Thursday, February 17, 2022

Mindful Writing Mantra and Essay Excerpt: Guest Post by Salem State Graduate Student


Ground Yourself with Groundlessness

Chantelle Escobar Leswell

Chantelle Escobar-Leswell is a master's in English Literature candidate from Scotland at Salem State University. She enjoys writing projects of all kinds and leans most dedicatedly towards creative non-fiction and research writing. When not hunched over her schoolwork or her personal projects, she enjoys reading too much and dance.

 Grounding oneself in groundlessness comes from the idea that there is never-ending chaos surrounding us and we have to find our place in it. To ground, essentially, is to make peace with and to settle into the space that you are in at any given time. It is necessarily a form of radical acceptance of the moment you are in and the ground, earth, and circumstances you have been given. Meanwhile, it allows us to be free-acting agents in our current situation by altering the element of bodily or mental discomfort that comes with feelings of dissociation or issues with similar features.

I love to actively engage in my own grounding: in my writing and in my everyday life. Every single time I write is an opportunity to embrace groundlessness and work with it to enjoy the process. My favorite practice of this theory involves a fuzzy rug, a cup of tea, and a notepad. The premise is that sensation-based awareness brings a keener ability to write through embodiment in our practice.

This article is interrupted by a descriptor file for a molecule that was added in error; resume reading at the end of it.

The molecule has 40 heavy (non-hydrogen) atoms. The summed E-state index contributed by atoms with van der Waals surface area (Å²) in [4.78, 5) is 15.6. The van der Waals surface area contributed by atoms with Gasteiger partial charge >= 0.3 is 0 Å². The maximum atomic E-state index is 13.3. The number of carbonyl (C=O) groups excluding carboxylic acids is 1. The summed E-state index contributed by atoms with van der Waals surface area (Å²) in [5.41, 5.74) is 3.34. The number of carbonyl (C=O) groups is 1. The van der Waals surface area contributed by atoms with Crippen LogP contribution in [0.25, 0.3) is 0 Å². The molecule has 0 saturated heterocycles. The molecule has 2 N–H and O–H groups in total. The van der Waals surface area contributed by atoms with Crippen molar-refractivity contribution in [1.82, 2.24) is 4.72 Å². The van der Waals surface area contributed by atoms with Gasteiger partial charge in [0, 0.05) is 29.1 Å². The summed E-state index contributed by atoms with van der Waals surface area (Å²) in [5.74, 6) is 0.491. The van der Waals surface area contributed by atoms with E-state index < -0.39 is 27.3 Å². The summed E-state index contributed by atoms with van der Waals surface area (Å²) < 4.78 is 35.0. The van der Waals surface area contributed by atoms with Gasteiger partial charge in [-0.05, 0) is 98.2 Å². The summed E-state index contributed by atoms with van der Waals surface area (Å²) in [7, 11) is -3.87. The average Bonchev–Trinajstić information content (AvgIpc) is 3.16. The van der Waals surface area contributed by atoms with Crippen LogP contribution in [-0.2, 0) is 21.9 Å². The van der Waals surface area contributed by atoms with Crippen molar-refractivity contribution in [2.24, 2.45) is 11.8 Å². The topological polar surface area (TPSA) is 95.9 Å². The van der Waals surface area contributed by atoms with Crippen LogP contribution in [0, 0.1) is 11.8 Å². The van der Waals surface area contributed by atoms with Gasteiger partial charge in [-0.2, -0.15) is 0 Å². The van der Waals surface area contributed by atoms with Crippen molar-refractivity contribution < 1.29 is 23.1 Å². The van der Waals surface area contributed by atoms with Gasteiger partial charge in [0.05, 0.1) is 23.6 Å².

What I do is use the fuzzy rug to help me ‘feel my feet on the ground’ and really immerse myself in the sensation. At the same time, I take a sip of tea when I feel my mind wandering, and note down anything relevant to the experience that came up for me on the notepad. Through using embodied practice to be attentive to the writing moment, I most always feel an astoundingly strong awareness and focus on my project.

My model for approaching virtually every aspect of my life is with attentiveness to self-compassion. This is especially pertinent with embodied experiences such as writing. Despite those who contest this; writing is embodied. Not only can I state the obvious – that the brain is, in fact, located in the body – but the brain is also interconnected with embodied experience through the parasympathetic nervous system (PNS) which interacts with one’s environment to ameliorate the apparent disconnect between brain and body. This means that we have visceral reactions to our writing, and so, self-compassion – it seems to me – is the only key that fits the lock to our ability to write. We simply have to unlock it.

Unlocking the door to our writing through self-compassion helps us divorce ourselves from audience, from product. When we put audience and product before our own experience of writing, we prioritize perfection over self-compassion. Perfection is a myth predicated on the capitalist and oppressive idea that one must finish a work, and be productive at all times, and do their best, and always be working on something new, etc., as well as balancing all other aspects of life, rather than simply working towards something greater than themselves in their writing. 

With self-compassion comes grounding as a tool for investigating one’s embodied experience and relationship to self, mental experience of the world, and writing experience. Connection to the environment, between the body and the brain, to the collective or community, allows us to not only practice self-compassion, but to embody it. 

With the ‘feet on the ground’ approach, we can begin to paint a picture of how connection –- even to the earth itself, as embodied through our feet pressing into it and grounding us there – creates greater affinity for self and others, making embodiment a motivating factor, and thus, allowing one to enact self-compassion in embodied practices.


No comments:

Post a Comment